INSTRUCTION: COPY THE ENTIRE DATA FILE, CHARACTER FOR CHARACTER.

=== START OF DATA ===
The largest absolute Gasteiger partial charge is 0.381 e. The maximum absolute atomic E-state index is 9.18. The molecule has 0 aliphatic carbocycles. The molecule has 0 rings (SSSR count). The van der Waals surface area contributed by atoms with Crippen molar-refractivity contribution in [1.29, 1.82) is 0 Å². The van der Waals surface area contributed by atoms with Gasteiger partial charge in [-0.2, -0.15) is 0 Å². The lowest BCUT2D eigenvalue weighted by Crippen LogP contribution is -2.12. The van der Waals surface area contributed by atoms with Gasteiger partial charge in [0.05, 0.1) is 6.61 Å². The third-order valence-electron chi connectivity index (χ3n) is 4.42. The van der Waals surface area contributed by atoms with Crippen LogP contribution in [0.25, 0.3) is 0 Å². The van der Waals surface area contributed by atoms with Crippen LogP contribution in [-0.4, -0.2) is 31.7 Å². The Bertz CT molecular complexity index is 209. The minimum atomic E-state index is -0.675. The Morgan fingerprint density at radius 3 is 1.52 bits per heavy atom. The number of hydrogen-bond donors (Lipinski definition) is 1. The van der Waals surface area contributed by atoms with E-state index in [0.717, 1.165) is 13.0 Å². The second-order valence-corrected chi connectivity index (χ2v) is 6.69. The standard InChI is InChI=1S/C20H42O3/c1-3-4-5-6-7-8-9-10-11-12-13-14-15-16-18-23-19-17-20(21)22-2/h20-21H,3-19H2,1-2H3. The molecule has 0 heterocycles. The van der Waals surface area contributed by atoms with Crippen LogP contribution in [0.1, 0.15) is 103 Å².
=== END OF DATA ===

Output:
The largest absolute Gasteiger partial charge is 0.381 e. The maximum absolute atomic E-state index is 9.18. The molecule has 0 aliphatic carbocycles. The molecule has 0 rings (SSSR count). The van der Waals surface area contributed by atoms with Crippen molar-refractivity contribution in [1.29, 1.82) is 0 Å². The van der Waals surface area contributed by atoms with Gasteiger partial charge in [-0.2, -0.15) is 0 Å². The lowest BCUT2D eigenvalue weighted by Crippen LogP contribution is -2.12. The van der Waals surface area contributed by atoms with Gasteiger partial charge in [0.05, 0.1) is 6.61 Å². The third-order valence-electron chi connectivity index (χ3n) is 4.42. The van der Waals surface area contributed by atoms with Crippen LogP contribution in [0.25, 0.3) is 0 Å². The van der Waals surface area contributed by atoms with Crippen LogP contribution in [-0.4, -0.2) is 31.7 Å². The Bertz CT molecular complexity index is 209. The minimum atomic E-state index is -0.675. The Morgan fingerprint density at radius 3 is 1.52 bits per heavy atom. The number of hydrogen-bond donors (Lipinski definition) is 1. The van der Waals surface area contributed by atoms with E-state index in [0.717, 1.165) is 13.0 Å². The second-order valence-corrected chi connectivity index (χ2v) is 6.69. The standard InChI is InChI=1S/C20H42O3/c1-3-4-5-6-7-8-9-10-11-12-13-14-15-16-18-23-19-17-20(21)22-2/h20-21H,3-19H2,1-2H3. The molecule has 0 heterocycles. The van der Waals surface area contributed by atoms with Crippen LogP contribution in [0.1, 0.15) is 103 Å².